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PI | Brainspace Magazine

Fun Learning for PI Day!


It has its own day, its own music and even its own language called Pilish. It has been around since for over 4000 years and is used every day. Yet, Pi remains an unsolved puzzle for mathematicians. Here’s why.

Numberphiles, people who love numbers, adore pi. It is challenging to memorize because there isn’t a constant pattern in pi. It is fixed in its value that is to say, the numbers of pi are unchanging. They are set. However these numbers are random in their sequencing. And just when you think there’s no order at all, pi surprises us again. Like at position 763 after the decimal, there are six nines in a row. This is known as the Feynman Point. Quirky and unpredictable patterns like this make pi so fascinating.

Pi helps us solve day to day calculation in geometry, engineering and even radio waves!

Pi is 3.14 but it is relevant to so much more. We’ll show you how to calculate circumference with pi and easy tricks to memorize. You can apply the formulas to lampshades, door knobs, a round sink, your mom’s makeup cases, a clock and anything else at home that’s circular.

The diameter of a circle is the distance from edge to edge, measuring straight through the center. The measurement around a circle if you were to take
a piece of string and wrap it around it’s edge is called the circumference.


Pi can be rounded to 3.14 however, it is said to be infinite. Pi is the number produced when the circumference of a circle is divided by it’s diameter.

You can fit 3 diameters into the circumference of a circle, plus a bit more. Hence, Pi = 3 (3 diameters) and an extra .14 of the diameter. Pi = 3.14 no matter what the size of the circle. Whether it’s a pizza or a ring, pi is still the same.

Must Know the Lingo

Radius is 1⁄2 the size of a diameter or d2 Diameter is 2 times the radius or d=2r

Circumference is 3.14 times its diameter or c=πd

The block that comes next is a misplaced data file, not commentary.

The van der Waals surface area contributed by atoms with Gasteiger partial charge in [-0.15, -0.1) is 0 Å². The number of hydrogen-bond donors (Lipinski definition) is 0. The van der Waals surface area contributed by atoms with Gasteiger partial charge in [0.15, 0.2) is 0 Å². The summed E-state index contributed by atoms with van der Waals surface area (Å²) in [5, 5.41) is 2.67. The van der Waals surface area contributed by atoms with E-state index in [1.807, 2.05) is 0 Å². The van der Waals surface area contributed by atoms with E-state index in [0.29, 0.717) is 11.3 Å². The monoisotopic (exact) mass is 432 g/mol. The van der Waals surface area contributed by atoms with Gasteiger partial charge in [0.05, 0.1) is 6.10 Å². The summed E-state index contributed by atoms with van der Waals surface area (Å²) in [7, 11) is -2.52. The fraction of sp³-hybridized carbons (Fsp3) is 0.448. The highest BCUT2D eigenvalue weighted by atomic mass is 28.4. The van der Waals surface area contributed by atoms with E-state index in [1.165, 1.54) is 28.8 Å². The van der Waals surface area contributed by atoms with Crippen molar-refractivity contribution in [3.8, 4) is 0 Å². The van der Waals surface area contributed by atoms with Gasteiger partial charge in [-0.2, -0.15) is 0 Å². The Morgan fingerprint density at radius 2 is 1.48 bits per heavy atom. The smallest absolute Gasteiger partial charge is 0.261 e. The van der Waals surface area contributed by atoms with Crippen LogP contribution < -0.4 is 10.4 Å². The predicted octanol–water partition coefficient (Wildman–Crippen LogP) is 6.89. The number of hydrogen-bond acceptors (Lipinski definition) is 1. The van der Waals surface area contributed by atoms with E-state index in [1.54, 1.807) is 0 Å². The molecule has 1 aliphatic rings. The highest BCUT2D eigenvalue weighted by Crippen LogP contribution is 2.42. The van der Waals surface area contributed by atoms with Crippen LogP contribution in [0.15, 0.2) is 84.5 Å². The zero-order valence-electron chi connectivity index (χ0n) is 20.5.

Doing the Arithmetic

Example 1:

The radius of a circle is 2 inches.

What is the diameter? diameter =2 times radius d = 2 x (2 in)
d= 4 in

Example 2:

The diameter of a circle is 3 cm.

What is the circumference? C=π x diameter
c= 3.14 x 3 cm
c= 9.42 cm

Example 3:

The radius of a circle is 2 in.

What is the circumference? diameter=2r
d= 2 x (2 in)
d = 4 in

Circumference equals Pi times diameter c = 3.14 x (4 in)
c = 12.56 in

Now It’s Your Turn

The radius of a circle is 3 inches. Calculate the diameter. Calculate the circumference.

The diameter of a circle is 6 inches. Calculate the radius. Calculate the circumference.

The History of PI

The oldest written records of Pi are from ancient Babylonians and Egyptians sometime between 1900 and 1600 BC. Both correctly calculated the first decimal place as 3.1.

In 250 BC, the famous Greek mathematician Archimedes invented a method to estimate Pi using polygons. He approximated a circle as a hexagon, then an octagon, then a decagon, adding more and more sides. Each time, his calculation of Pi became closer to the real value. It was hard work, though, and Archimedes only added one more decimal place, calculating 3.14.

Archimedes’ record stood for 400 years, until Roman mathematician Ptolemy added one more digit in the year 150 AD. He calculated 3.141. In 480 AD, Zu Chongzhi in China used the polygon method to calculate Pi to seven decimal places, finding 3.1415926. This required a 12,288-sided polygon! For the next 900 years, seven decimals held the record.

Around 1400, Madhava of Sangamagrama in India came up with a totally new method for calculating Pi using an infinite series. He discovered that if you keep adding smaller and smaller fractions following a special pattern, it adds up to Pi divided by 4. This is his infinite series:

1 – 1/3 + 1/5 – 1/7 + 1/9 – 1/11 + … = pi/4.

By continuing the pattern, he calculated Pi to ten decimal places.

In 1665, Isaac Newton published an even better way to compute Pi using a branch of math called calculus. He didn’t do the calculation himself, but other mathematicians used his method. By 1946, Pi was known to 620 digits using calculus.

In 1949, mathematicians used one of the first computers, called ENIAC, to calculate Pi to 2,037 decimal places. Soon, new algorithms and faster computers made it possible to get millions of digits. Then billions. Then trillions. The current record was set in 2021, which calculated 63 trillion digits! Just writing that many digits of Pi out by hand would take a million years!

How Many Digits Do You Need?

If you’re thinking that 63 trillion digits is overkill, you’re right. Even NASA scientists only use 40 digits in their calculations for the entire size of the observable universe. So why do mathematicians and computer scientists keep trying to break the record? Pi is a great way to test new computers and algorithms. Plus, mathematicians are always wondering if maybe, just maybe Pi has an end. But as far as we know, it just keeps going on to infinity.

As rivers age, they become more and more meandering, meaning they have more twists and turns. Scientists define the meandering ratio as the winding length of the river divided by its straight distance from source to end. As a river gets older, its meandering ratio approaches exactly Pi.

Inventing PI

It turns out the ancient Greeks also invented pie, which they filled with honey, cheese, and spices. The ancient Romans liked to fill their pies with meat and seafood.

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